Testing 1080p HDTV Processing

Long-time readers may realize that I avoid links and references to posts on other sites; I feel that you deserve some original research and original thought when you take the time to read the HDTV Almanac. But today, I’m breaking that rule to make you aware of some outstanding work that has been done by Gary Merson for Home Theater.

Earlier this year, he tested 54 1080p HDTV sets to see whether they “bob” (bad) or “weave” (good) to process 1080i signals. He has now expanded on that original testing, and has results for 61 new sets covering 1080i signal processing for deinterlacing, as well as 3:2 film cadence and possible bandwidth limitations. Yes, this is pretty techie stuff, but it makes a difference in whether you’re actually seeing the detail that your display is capable of showing. And Gary does an excellent job of explaining each test, how to see the results for yourself, and how to interpret them. So I strongly recommend that you go to http://www.hometheatermag.com/hookmeup/1106hook/ and give it a careful read. And when you see that 54% of the sets failed deinterlacing, and 80% failed the 3:2 film cadence test, you’ll want to know more about these tests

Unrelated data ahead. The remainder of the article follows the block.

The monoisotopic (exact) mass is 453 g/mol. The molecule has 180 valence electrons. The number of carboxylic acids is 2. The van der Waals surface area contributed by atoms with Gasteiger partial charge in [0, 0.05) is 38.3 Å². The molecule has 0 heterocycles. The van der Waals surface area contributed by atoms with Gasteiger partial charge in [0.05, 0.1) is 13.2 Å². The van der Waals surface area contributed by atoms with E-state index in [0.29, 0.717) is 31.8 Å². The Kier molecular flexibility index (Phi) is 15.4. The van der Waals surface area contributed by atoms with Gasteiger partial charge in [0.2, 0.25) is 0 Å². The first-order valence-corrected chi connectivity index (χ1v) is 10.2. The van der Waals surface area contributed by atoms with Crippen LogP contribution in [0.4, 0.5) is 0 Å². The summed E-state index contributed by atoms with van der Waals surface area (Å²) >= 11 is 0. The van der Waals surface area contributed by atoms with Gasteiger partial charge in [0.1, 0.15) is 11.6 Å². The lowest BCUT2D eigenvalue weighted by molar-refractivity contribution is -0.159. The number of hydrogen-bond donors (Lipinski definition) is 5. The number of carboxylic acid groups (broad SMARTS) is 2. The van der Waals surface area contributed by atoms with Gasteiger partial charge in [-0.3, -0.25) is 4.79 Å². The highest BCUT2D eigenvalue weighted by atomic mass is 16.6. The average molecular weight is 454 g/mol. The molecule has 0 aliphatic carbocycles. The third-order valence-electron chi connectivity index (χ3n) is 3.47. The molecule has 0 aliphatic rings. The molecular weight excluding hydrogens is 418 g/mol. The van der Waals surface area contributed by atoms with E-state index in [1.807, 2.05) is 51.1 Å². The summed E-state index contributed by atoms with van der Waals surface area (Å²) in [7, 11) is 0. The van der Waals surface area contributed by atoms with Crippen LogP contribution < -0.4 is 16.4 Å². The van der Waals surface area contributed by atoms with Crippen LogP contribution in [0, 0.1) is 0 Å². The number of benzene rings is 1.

Why do I think that Gary’s article is so good and so important? It uses empirical results — not fuzzy theory or subjective observations — to get at the heart of performance issues that really make a difference in what you see on the screen. He cannot possibly test all the 1080p products that are out there, but he tells you what to use and what to look for so that you can do the same test on any display you want. It’s this “teach a man to fish” attitude that gives you the ability to see for yourself, and not have to blindly trust the recommendations of someone else who may or may not know what they’re talking about.

Thanks, Gary. You’ve done us all — both consumers and the display industry — a great service.